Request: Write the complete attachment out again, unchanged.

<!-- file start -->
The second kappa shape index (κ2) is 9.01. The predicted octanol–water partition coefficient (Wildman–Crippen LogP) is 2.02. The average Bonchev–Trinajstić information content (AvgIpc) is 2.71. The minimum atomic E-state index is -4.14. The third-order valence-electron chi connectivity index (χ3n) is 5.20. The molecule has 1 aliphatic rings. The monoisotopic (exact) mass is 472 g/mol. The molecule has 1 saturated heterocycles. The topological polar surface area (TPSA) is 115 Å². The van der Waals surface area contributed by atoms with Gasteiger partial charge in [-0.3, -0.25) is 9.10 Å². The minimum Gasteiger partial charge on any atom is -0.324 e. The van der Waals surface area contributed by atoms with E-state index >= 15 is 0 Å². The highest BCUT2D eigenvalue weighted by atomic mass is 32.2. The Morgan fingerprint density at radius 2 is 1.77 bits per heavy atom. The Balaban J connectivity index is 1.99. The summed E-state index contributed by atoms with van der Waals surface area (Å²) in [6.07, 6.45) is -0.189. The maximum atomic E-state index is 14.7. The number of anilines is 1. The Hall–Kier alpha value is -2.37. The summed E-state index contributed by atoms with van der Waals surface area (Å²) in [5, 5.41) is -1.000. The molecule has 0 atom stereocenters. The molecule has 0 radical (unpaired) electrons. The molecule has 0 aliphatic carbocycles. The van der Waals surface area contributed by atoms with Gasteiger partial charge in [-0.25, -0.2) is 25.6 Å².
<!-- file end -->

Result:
The second kappa shape index (κ2) is 9.01. The predicted octanol–water partition coefficient (Wildman–Crippen LogP) is 2.02. The average Bonchev–Trinajstić information content (AvgIpc) is 2.71. The minimum atomic E-state index is -4.14. The third-order valence-electron chi connectivity index (χ3n) is 5.20. The molecule has 1 aliphatic rings. The monoisotopic (exact) mass is 472 g/mol. The molecule has 1 saturated heterocycles. The topological polar surface area (TPSA) is 115 Å². The van der Waals surface area contributed by atoms with Gasteiger partial charge in [-0.3, -0.25) is 9.10 Å². The minimum Gasteiger partial charge on any atom is -0.324 e. The van der Waals surface area contributed by atoms with E-state index >= 15 is 0 Å². The highest BCUT2D eigenvalue weighted by atomic mass is 32.2. The Morgan fingerprint density at radius 2 is 1.77 bits per heavy atom. The Balaban J connectivity index is 1.99. The summed E-state index contributed by atoms with van der Waals surface area (Å²) in [6.07, 6.45) is -0.189. The maximum atomic E-state index is 14.7. The number of anilines is 1. The Hall–Kier alpha value is -2.37. The summed E-state index contributed by atoms with van der Waals surface area (Å²) in [5, 5.41) is -1.000. The molecule has 0 atom stereocenters. The molecule has 0 radical (unpaired) electrons. The molecule has 0 aliphatic carbocycles. The van der Waals surface area contributed by atoms with Gasteiger partial charge in [-0.25, -0.2) is 25.6 Å².